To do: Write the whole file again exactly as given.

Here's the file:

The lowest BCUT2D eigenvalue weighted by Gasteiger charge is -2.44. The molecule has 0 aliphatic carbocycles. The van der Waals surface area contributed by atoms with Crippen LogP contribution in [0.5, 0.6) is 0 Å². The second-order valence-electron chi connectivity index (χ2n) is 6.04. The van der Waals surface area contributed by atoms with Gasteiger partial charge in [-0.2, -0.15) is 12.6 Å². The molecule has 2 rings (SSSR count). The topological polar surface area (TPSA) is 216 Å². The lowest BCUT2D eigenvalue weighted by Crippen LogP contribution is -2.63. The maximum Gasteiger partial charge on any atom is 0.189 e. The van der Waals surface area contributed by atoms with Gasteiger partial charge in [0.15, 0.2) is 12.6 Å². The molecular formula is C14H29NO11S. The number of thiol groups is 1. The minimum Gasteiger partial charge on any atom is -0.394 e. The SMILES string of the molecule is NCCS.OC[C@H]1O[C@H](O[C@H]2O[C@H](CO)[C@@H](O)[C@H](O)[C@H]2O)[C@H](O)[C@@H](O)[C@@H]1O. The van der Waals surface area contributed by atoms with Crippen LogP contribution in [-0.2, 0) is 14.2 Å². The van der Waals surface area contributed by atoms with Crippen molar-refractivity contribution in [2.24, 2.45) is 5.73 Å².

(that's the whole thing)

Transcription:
The lowest BCUT2D eigenvalue weighted by Gasteiger charge is -2.44. The molecule has 0 aliphatic carbocycles. The van der Waals surface area contributed by atoms with Crippen LogP contribution in [0.5, 0.6) is 0 Å². The second-order valence-electron chi connectivity index (χ2n) is 6.04. The van der Waals surface area contributed by atoms with Gasteiger partial charge in [-0.2, -0.15) is 12.6 Å². The molecule has 2 rings (SSSR count). The topological polar surface area (TPSA) is 216 Å². The lowest BCUT2D eigenvalue weighted by Crippen LogP contribution is -2.63. The maximum Gasteiger partial charge on any atom is 0.189 e. The van der Waals surface area contributed by atoms with Gasteiger partial charge in [0.15, 0.2) is 12.6 Å². The molecular formula is C14H29NO11S. The number of thiol groups is 1. The minimum Gasteiger partial charge on any atom is -0.394 e. The SMILES string of the molecule is NCCS.OC[C@H]1O[C@H](O[C@H]2O[C@H](CO)[C@@H](O)[C@H](O)[C@H]2O)[C@H](O)[C@@H](O)[C@@H]1O. The van der Waals surface area contributed by atoms with Crippen LogP contribution in [-0.2, 0) is 14.2 Å². The van der Waals surface area contributed by atoms with Crippen molar-refractivity contribution in [2.24, 2.45) is 5.73 Å².